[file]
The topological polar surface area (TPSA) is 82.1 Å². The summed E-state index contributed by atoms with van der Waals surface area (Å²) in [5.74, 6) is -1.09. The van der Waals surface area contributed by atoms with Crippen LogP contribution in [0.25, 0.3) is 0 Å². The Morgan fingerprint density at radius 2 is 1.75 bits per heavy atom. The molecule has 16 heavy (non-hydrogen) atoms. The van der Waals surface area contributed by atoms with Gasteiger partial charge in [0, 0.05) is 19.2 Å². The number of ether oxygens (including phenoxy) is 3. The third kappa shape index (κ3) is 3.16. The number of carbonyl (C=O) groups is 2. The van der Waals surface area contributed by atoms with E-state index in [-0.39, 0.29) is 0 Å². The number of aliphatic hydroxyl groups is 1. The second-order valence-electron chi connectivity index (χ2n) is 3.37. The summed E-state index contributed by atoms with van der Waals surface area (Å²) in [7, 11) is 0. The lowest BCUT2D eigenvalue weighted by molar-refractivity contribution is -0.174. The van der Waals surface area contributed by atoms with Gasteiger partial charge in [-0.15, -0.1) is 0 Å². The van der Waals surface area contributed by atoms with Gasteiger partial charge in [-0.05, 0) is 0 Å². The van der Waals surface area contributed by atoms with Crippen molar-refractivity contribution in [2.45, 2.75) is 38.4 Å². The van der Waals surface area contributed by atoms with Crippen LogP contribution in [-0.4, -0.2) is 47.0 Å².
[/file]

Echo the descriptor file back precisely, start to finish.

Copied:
The topological polar surface area (TPSA) is 82.1 Å². The summed E-state index contributed by atoms with van der Waals surface area (Å²) in [5.74, 6) is -1.09. The van der Waals surface area contributed by atoms with Crippen LogP contribution in [0.25, 0.3) is 0 Å². The Morgan fingerprint density at radius 2 is 1.75 bits per heavy atom. The molecule has 16 heavy (non-hydrogen) atoms. The van der Waals surface area contributed by atoms with Gasteiger partial charge in [0, 0.05) is 19.2 Å². The number of ether oxygens (including phenoxy) is 3. The third kappa shape index (κ3) is 3.16. The number of carbonyl (C=O) groups is 2. The van der Waals surface area contributed by atoms with E-state index in [-0.39, 0.29) is 0 Å². The number of aliphatic hydroxyl groups is 1. The second-order valence-electron chi connectivity index (χ2n) is 3.37. The summed E-state index contributed by atoms with van der Waals surface area (Å²) in [7, 11) is 0. The lowest BCUT2D eigenvalue weighted by molar-refractivity contribution is -0.174. The van der Waals surface area contributed by atoms with Gasteiger partial charge in [-0.15, -0.1) is 0 Å². The van der Waals surface area contributed by atoms with Gasteiger partial charge in [-0.05, 0) is 0 Å². The van der Waals surface area contributed by atoms with Crippen molar-refractivity contribution in [2.45, 2.75) is 38.4 Å². The van der Waals surface area contributed by atoms with Crippen LogP contribution in [-0.4, -0.2) is 47.0 Å².